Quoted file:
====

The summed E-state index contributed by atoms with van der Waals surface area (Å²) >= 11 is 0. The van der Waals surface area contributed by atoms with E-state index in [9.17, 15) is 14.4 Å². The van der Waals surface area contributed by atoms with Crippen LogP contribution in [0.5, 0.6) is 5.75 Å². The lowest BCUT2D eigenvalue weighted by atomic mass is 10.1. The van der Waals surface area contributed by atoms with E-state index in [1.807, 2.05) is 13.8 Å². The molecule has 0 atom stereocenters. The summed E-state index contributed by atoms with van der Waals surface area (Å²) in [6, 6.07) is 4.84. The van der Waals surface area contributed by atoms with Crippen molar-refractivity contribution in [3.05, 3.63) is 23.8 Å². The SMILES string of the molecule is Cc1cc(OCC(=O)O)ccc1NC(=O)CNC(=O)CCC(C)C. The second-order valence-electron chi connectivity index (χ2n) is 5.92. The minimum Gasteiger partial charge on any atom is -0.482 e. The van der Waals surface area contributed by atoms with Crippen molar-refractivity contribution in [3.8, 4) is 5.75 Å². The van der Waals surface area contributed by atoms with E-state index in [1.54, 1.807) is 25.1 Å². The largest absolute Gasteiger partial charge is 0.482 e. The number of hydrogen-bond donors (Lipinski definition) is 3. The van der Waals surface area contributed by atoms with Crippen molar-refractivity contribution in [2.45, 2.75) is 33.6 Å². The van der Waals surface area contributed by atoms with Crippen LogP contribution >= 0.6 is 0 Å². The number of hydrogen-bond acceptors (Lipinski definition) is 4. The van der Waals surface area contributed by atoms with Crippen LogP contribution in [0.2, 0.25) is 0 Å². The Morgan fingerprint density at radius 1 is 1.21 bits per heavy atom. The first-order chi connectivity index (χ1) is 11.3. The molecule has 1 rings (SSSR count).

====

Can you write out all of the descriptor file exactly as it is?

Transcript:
The summed E-state index contributed by atoms with van der Waals surface area (Å²) >= 11 is 0. The van der Waals surface area contributed by atoms with E-state index in [9.17, 15) is 14.4 Å². The van der Waals surface area contributed by atoms with Crippen LogP contribution in [0.5, 0.6) is 5.75 Å². The lowest BCUT2D eigenvalue weighted by atomic mass is 10.1. The van der Waals surface area contributed by atoms with E-state index in [1.807, 2.05) is 13.8 Å². The molecule has 0 atom stereocenters. The summed E-state index contributed by atoms with van der Waals surface area (Å²) in [6, 6.07) is 4.84. The van der Waals surface area contributed by atoms with Crippen molar-refractivity contribution in [3.05, 3.63) is 23.8 Å². The SMILES string of the molecule is Cc1cc(OCC(=O)O)ccc1NC(=O)CNC(=O)CCC(C)C. The second-order valence-electron chi connectivity index (χ2n) is 5.92. The minimum Gasteiger partial charge on any atom is -0.482 e. The van der Waals surface area contributed by atoms with Crippen molar-refractivity contribution in [3.8, 4) is 5.75 Å². The van der Waals surface area contributed by atoms with E-state index in [1.54, 1.807) is 25.1 Å². The largest absolute Gasteiger partial charge is 0.482 e. The number of hydrogen-bond donors (Lipinski definition) is 3. The van der Waals surface area contributed by atoms with Crippen molar-refractivity contribution in [2.45, 2.75) is 33.6 Å². The van der Waals surface area contributed by atoms with Crippen LogP contribution >= 0.6 is 0 Å². The number of hydrogen-bond acceptors (Lipinski definition) is 4. The van der Waals surface area contributed by atoms with Crippen LogP contribution in [0.2, 0.25) is 0 Å². The Morgan fingerprint density at radius 1 is 1.21 bits per heavy atom. The first-order chi connectivity index (χ1) is 11.3. The molecule has 1 rings (SSSR count).